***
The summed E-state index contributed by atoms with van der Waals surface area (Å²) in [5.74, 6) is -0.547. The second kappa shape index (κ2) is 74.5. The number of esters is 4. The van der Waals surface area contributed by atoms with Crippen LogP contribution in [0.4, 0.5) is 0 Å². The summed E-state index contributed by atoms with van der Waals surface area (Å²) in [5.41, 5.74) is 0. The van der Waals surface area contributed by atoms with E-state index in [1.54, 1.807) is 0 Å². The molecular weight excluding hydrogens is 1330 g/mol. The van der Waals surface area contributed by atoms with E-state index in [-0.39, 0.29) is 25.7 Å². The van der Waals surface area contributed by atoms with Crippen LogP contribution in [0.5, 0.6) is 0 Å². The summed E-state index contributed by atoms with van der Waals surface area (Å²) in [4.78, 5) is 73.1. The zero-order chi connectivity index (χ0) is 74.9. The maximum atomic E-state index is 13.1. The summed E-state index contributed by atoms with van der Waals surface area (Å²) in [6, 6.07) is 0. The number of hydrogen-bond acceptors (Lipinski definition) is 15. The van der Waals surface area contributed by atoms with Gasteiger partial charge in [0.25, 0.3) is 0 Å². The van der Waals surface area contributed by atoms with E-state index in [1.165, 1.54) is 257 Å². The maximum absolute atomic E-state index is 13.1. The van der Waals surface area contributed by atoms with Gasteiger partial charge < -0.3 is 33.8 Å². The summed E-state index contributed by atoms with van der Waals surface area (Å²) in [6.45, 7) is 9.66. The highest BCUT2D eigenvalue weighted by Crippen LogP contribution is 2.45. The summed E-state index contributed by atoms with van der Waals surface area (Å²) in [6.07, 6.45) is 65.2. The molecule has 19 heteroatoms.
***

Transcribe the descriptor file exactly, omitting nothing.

The summed E-state index contributed by atoms with van der Waals surface area (Å²) in [5.74, 6) is -0.547. The second kappa shape index (κ2) is 74.5. The number of esters is 4. The van der Waals surface area contributed by atoms with Crippen LogP contribution in [0.4, 0.5) is 0 Å². The summed E-state index contributed by atoms with van der Waals surface area (Å²) in [5.41, 5.74) is 0. The van der Waals surface area contributed by atoms with E-state index in [1.54, 1.807) is 0 Å². The molecular weight excluding hydrogens is 1330 g/mol. The van der Waals surface area contributed by atoms with E-state index in [-0.39, 0.29) is 25.7 Å². The van der Waals surface area contributed by atoms with Crippen LogP contribution in [0.5, 0.6) is 0 Å². The summed E-state index contributed by atoms with van der Waals surface area (Å²) in [4.78, 5) is 73.1. The zero-order chi connectivity index (χ0) is 74.9. The maximum atomic E-state index is 13.1. The summed E-state index contributed by atoms with van der Waals surface area (Å²) in [6, 6.07) is 0. The number of hydrogen-bond acceptors (Lipinski definition) is 15. The van der Waals surface area contributed by atoms with Gasteiger partial charge in [0.25, 0.3) is 0 Å². The van der Waals surface area contributed by atoms with E-state index in [1.165, 1.54) is 257 Å². The maximum absolute atomic E-state index is 13.1. The van der Waals surface area contributed by atoms with Gasteiger partial charge < -0.3 is 33.8 Å². The summed E-state index contributed by atoms with van der Waals surface area (Å²) in [6.45, 7) is 9.66. The highest BCUT2D eigenvalue weighted by Crippen LogP contribution is 2.45. The summed E-state index contributed by atoms with van der Waals surface area (Å²) in [6.07, 6.45) is 65.2. The molecule has 19 heteroatoms.